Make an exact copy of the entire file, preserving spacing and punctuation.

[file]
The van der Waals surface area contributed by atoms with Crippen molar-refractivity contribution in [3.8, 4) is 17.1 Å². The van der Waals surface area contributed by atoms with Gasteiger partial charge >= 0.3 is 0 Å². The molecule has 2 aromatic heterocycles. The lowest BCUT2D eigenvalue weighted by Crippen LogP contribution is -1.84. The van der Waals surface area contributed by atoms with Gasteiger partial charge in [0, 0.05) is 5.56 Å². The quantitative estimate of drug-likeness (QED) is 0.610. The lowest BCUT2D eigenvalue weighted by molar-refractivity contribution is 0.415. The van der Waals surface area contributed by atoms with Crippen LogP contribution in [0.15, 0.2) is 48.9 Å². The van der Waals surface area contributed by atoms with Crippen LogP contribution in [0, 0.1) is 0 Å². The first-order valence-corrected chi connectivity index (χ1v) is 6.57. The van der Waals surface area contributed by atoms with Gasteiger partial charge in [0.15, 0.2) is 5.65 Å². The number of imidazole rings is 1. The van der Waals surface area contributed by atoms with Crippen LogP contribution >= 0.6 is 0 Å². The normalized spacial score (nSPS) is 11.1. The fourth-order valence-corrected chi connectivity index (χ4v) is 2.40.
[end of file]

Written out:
The van der Waals surface area contributed by atoms with Crippen molar-refractivity contribution in [3.8, 4) is 17.1 Å². The van der Waals surface area contributed by atoms with Gasteiger partial charge >= 0.3 is 0 Å². The molecule has 2 aromatic heterocycles. The lowest BCUT2D eigenvalue weighted by Crippen LogP contribution is -1.84. The van der Waals surface area contributed by atoms with Gasteiger partial charge in [0, 0.05) is 5.56 Å². The quantitative estimate of drug-likeness (QED) is 0.610. The lowest BCUT2D eigenvalue weighted by molar-refractivity contribution is 0.415. The van der Waals surface area contributed by atoms with Crippen LogP contribution in [0.15, 0.2) is 48.9 Å². The van der Waals surface area contributed by atoms with Crippen LogP contribution in [0, 0.1) is 0 Å². The first-order valence-corrected chi connectivity index (χ1v) is 6.57. The van der Waals surface area contributed by atoms with Gasteiger partial charge in [0.15, 0.2) is 5.65 Å². The number of imidazole rings is 1. The van der Waals surface area contributed by atoms with Crippen LogP contribution >= 0.6 is 0 Å². The normalized spacial score (nSPS) is 11.1. The fourth-order valence-corrected chi connectivity index (χ4v) is 2.40.